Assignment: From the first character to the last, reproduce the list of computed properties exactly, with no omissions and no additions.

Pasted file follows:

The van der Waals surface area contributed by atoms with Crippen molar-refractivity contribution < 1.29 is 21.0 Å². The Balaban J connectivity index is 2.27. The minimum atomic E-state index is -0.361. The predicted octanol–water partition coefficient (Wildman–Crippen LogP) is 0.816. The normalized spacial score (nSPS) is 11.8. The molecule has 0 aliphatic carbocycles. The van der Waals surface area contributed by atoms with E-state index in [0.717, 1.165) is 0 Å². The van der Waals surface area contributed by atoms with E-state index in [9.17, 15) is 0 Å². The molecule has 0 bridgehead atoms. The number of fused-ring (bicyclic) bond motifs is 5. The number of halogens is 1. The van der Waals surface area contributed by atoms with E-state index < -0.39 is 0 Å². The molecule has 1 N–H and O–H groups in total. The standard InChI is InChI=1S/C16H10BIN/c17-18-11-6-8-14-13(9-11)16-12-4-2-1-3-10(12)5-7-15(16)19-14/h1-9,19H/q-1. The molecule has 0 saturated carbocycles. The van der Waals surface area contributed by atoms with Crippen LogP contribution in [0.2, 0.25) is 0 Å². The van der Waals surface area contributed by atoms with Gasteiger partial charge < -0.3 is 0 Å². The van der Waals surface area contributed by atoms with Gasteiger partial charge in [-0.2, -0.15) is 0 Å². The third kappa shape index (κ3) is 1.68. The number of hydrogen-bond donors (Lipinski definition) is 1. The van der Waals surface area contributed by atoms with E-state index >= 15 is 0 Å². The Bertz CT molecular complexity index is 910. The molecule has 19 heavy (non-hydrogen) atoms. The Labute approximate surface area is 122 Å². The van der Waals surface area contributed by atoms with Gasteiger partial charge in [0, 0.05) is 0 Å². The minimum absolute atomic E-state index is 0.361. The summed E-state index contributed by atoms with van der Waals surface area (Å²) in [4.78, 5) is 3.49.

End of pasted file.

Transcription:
The van der Waals surface area contributed by atoms with Crippen molar-refractivity contribution < 1.29 is 21.0 Å². The Balaban J connectivity index is 2.27. The minimum atomic E-state index is -0.361. The predicted octanol–water partition coefficient (Wildman–Crippen LogP) is 0.816. The normalized spacial score (nSPS) is 11.8. The molecule has 0 aliphatic carbocycles. The van der Waals surface area contributed by atoms with E-state index in [0.717, 1.165) is 0 Å². The van der Waals surface area contributed by atoms with E-state index in [9.17, 15) is 0 Å². The molecule has 0 bridgehead atoms. The number of fused-ring (bicyclic) bond motifs is 5. The number of halogens is 1. The van der Waals surface area contributed by atoms with E-state index < -0.39 is 0 Å². The molecule has 1 N–H and O–H groups in total. The standard InChI is InChI=1S/C16H10BIN/c17-18-11-6-8-14-13(9-11)16-12-4-2-1-3-10(12)5-7-15(16)19-14/h1-9,19H/q-1. The molecule has 0 saturated carbocycles. The van der Waals surface area contributed by atoms with Crippen LogP contribution in [0.2, 0.25) is 0 Å². The van der Waals surface area contributed by atoms with Gasteiger partial charge < -0.3 is 0 Å². The van der Waals surface area contributed by atoms with Gasteiger partial charge in [-0.2, -0.15) is 0 Å². The third kappa shape index (κ3) is 1.68. The number of hydrogen-bond donors (Lipinski definition) is 1. The van der Waals surface area contributed by atoms with E-state index >= 15 is 0 Å². The Bertz CT molecular complexity index is 910. The molecule has 19 heavy (non-hydrogen) atoms. The Labute approximate surface area is 122 Å². The van der Waals surface area contributed by atoms with Gasteiger partial charge in [0, 0.05) is 0 Å². The minimum absolute atomic E-state index is 0.361. The summed E-state index contributed by atoms with van der Waals surface area (Å²) in [4.78, 5) is 3.49.